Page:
Times are tight, hops are expensive, malt is on the rise, inflation is taking its grip and your brewing dollars just don’t go as far as they used to. But who cares — you’re still a homebrew gearhead and you want that new shinny kettle or keg.
I was thinking about the next piece of major equipment I need to buy (need being a very inaccurate word). I know that first and foremost my kegs are just too warm and lonely sitting in a garage without a kegorator to house them in. So that should be where I invest my spare brewing pennies. I do, however, have a couple other pieces of equipment I have had my eye on and I thought I’d share with you what I am mulling over.
March Pump – This is one slick piece of equipment. If I purchased this I would put it to use straight away doing a recirculating-whirlpool chill technique that Jamil Zainasheff has described as a great way to maximize the potential of an immersion chiller. Getting a pump for wort and water would also facilitate maybe moving up to my next equipment want.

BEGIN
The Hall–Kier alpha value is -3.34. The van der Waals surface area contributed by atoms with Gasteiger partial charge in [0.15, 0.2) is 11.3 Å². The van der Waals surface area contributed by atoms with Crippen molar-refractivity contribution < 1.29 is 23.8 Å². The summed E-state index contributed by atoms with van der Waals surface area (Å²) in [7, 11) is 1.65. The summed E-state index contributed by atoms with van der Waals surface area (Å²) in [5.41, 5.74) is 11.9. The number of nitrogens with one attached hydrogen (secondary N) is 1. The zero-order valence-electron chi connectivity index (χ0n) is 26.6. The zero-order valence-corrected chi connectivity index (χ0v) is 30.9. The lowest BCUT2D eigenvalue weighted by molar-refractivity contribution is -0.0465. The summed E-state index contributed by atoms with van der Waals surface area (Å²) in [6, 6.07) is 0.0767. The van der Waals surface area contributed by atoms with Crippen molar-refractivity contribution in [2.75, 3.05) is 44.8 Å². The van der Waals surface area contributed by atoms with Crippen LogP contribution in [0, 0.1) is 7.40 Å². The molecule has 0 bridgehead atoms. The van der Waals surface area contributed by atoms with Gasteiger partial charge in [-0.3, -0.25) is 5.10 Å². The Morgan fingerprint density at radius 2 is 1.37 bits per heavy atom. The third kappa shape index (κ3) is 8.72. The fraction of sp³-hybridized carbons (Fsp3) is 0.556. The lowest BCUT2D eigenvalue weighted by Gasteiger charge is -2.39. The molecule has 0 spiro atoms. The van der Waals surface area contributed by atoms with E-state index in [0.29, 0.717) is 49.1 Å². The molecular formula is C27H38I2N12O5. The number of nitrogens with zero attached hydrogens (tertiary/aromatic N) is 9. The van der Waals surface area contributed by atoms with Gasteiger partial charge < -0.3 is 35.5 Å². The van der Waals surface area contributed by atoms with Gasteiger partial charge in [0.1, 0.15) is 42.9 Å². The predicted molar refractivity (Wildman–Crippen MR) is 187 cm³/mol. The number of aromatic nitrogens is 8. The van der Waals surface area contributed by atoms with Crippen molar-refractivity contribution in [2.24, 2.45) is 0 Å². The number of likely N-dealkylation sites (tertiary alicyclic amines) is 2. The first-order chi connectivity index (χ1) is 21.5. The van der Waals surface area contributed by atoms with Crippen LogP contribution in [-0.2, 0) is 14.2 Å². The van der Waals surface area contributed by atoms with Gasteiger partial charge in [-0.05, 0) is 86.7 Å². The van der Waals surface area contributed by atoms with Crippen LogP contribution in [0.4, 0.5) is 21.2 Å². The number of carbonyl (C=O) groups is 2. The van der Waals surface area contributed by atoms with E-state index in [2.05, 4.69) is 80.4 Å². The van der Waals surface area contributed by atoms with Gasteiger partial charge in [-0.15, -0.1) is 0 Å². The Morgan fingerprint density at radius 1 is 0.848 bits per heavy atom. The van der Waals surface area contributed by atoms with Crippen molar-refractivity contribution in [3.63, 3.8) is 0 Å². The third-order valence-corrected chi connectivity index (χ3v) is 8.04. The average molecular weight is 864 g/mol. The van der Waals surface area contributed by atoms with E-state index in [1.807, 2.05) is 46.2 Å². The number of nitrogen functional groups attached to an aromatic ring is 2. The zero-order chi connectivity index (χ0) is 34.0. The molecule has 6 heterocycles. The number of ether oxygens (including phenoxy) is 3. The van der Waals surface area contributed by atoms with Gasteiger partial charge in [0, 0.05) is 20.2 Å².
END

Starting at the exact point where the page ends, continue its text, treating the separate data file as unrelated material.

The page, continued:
Plate chiller – I am a big fan of the ease of use that an immersion chill provides. But I also like my toys small and easy to store (my backpacking background). The plate chiller is just that, a self-contained slab of copper and steel chilling dynamo. The use of a pump would make its operation that much simpler. My only concern with the plate chiller is I don’t do a good job of seperating hops and break material from my kettle to my fermentor. So that would require some more kettle mods, more upgrades and more money.
Brewing stand – Getting back to my comment about my love of all things compact and easy to store, the brewing stand is large but would be a great addition. I think that getting a brewing stand together, on wheels, would make a nice permanent place for my brewing set up. I could just wheel it out, brew, then wheel it away. Nice clean and tidy set up. Now all my brewing stuff is scattered on several shelves and I have to haul it out and put it away. I never do that. My kettle and burner just sit in the garage until I get tired of tripping over it or walking around it.
Alas, good things cost money, even if I make them myself. For now I’ll just keep on keeping on with the equipment I have. I am still making good beer regardless. It’s just the equipment changes that help keep it new and fresh and easy. Ahhh, it’s fun to dream.
What’s in your bag of “must haves”?